“I’m here because Donald Trump raped me and when I wrote about it, he said it didn’t happen. He lied and shattered my reputation. I’m here to try to get my life back.”
That was during the first few moments of E. Jean Carroll’s testimony today in her civil rape trial against Donald Trump. She took the stand shortly after 11 a.m. and was poised as she described the alleged assault, at times, imperfectly. This appeared to be a strategic move on her lawyers’ part: By grilling Carroll on why she couldn’t remember the exact date of the event, whether she screamed and said “no,” and repeatedly eliciting testimony in which she blamed herself, they were preemptively addressing Team Trump’s presumptive legal strategy.
“This question — the when, the when, the date — has just been something I’m constantly trying to pin down,” Carroll said.
The courtroom playbook for accused rapists almost always includes attacks on an accuser’s memory, on her motivation for coming forward (or for staying silent — you can’t win!), and on her overall mental state. Carroll attorney Michael Ferrara’s questions tackled this right away. Maybe Carroll didn’t remember every little thing that transpired, but the important points — how Trump allegedly goaded her into the dressing room, slammed her against the wall, tugged down her tights, and forced himself inside her — those details were clear. Those were the things that most certainly stuck with her.
The civil trial, in which Trump is accused of rape and defamation, began with jury selection yesterday. This morning, Trump described the case against him as a “made up SCAM.” Today, that jury of six men and three women looked on attentively, some scribbling notes, while Carroll described the fateful day when she said Trump sexually assaulted her.
She dropped by Bergdorf Goodman after she had wrapped filming her show for the day: “I was leaving the store. I was exiting.” He “put up his hand,” Carroll recalled, holding up her own: “It’s a universal sign for stop.”
“What did you do?” Ferrara asked. “I stopped,” she said.
“He said, ‘Hey, you’re that advice lady.’ I said ‘Hey, you’re that real-estate tycoon.’” Trump said he needed to buy something for a girl, she said, and “I was delighted. Here was Donald Trump asking me for advice to buy a present.” It was a “wonderful” prospect for a funny story.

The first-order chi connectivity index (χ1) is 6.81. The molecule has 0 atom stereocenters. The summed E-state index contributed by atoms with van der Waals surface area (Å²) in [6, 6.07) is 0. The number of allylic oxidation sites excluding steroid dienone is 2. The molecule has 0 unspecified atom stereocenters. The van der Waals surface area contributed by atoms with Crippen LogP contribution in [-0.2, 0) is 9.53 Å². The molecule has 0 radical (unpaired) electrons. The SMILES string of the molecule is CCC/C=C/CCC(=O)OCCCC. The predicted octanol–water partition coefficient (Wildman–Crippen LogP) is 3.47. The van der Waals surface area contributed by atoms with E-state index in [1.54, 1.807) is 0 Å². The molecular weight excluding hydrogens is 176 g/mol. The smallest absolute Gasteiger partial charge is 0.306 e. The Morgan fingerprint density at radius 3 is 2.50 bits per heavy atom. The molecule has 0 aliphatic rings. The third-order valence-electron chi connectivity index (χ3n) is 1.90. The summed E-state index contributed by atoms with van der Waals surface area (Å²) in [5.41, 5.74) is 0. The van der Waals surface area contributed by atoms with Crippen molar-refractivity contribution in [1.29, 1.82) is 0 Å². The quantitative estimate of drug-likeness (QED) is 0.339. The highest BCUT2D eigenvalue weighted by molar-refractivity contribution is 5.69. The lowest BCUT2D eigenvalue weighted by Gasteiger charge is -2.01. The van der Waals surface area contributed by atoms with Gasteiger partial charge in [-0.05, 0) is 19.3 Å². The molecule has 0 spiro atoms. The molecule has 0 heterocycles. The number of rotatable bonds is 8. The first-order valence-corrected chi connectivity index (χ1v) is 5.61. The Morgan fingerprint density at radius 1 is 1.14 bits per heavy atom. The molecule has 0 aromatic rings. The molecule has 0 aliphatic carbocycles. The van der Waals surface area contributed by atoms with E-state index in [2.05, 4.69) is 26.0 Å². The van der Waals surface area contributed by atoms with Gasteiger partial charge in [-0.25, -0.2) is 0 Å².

They walked around the store, and Carroll suggested several things — a purse, a hat. “He had picked up a hat that was a fur hat, and he was petting it like a little cat or dog,” Carroll said. “And as he was petting it, he said, ‘I know — lingerie.’”
They traveled to the sixth floor. A lace bodysuit was on the counter of a display case. “He snatched it up and said, ‘Go put this on,’” Carroll said, lowering her voice to mimic the ex-president’s sometimes apish tone. Did she try it on? “No, I had no intention of putting this on.”
“I said, ‘You put it on,’” Carroll testified. “He held it up. He held it against me. ‘You’re in shape, you put it on.’” Carroll, who said their banter was jovial, wasn’t worried; the whole thing seemed light, fun. “He was having a good time, and so was I.”
“I sort of saw it as a Saturday Night Live sketch,” she recalled, saying that she had actually written a similar plot during her time as a writer on the show. “I was flirting the whole time, probably.” Trump led her to the dressing room, which was open; Carroll made it clear that Trump did not force her there. They went into the dressing room.
“That open door has plagued me for years because I just walked into it,” she said.
“He immediately shut the door and shoved me up on the wall,” Carroll said. He shoved her so roughly that her head hit the wall. She didn’t quite understand what was unfolding. “For a minute, I thought maybe it was a mistake,” she said.
“I pushed him back, and he threw me back against the wall again, banging my head again,” Carroll said. Did she scream? Yell for help? “I didn’t want to make a scene. I know that sounds strange. I didn’t want to make him angry at me.”
Trump put his shoulder against Carroll, pinning her to the wall. He leaned down and tugged down her tights. She was pushing him, and “it was quite clear” she didn’t want what he was doing. “His fingers went into my vagina, which was extremely painful — extremely painful. It was a horrible feeling because he curved — he put his hand inside of me and curved his fingers,” Carroll said.
“As I’m sitting here today, I can still feel it,” she said. He then forced himself inside her. Carroll described trying to break away.
“What did you do at that moment?”
“I,” Carroll began with a few false starts, taking a long pause. She lowered her voice and started to choke up. “You asked me what I did,” Carroll said. “I always think back to why I walked in there, to get myself into the situation. But I’m proud to say I did get out.”
But did she say “no”? “I had so much adrenaline pouring through me at the time. I can’t tell you if I said ‘no,’” she said.
Carroll, whose testimony continues this afternoon, also succinctly described the aftermath of Trump’s alleged attack. “I know people who have been through a lot worse than this,” she said. In her case, “it left me unable to ever have a romantic life again.”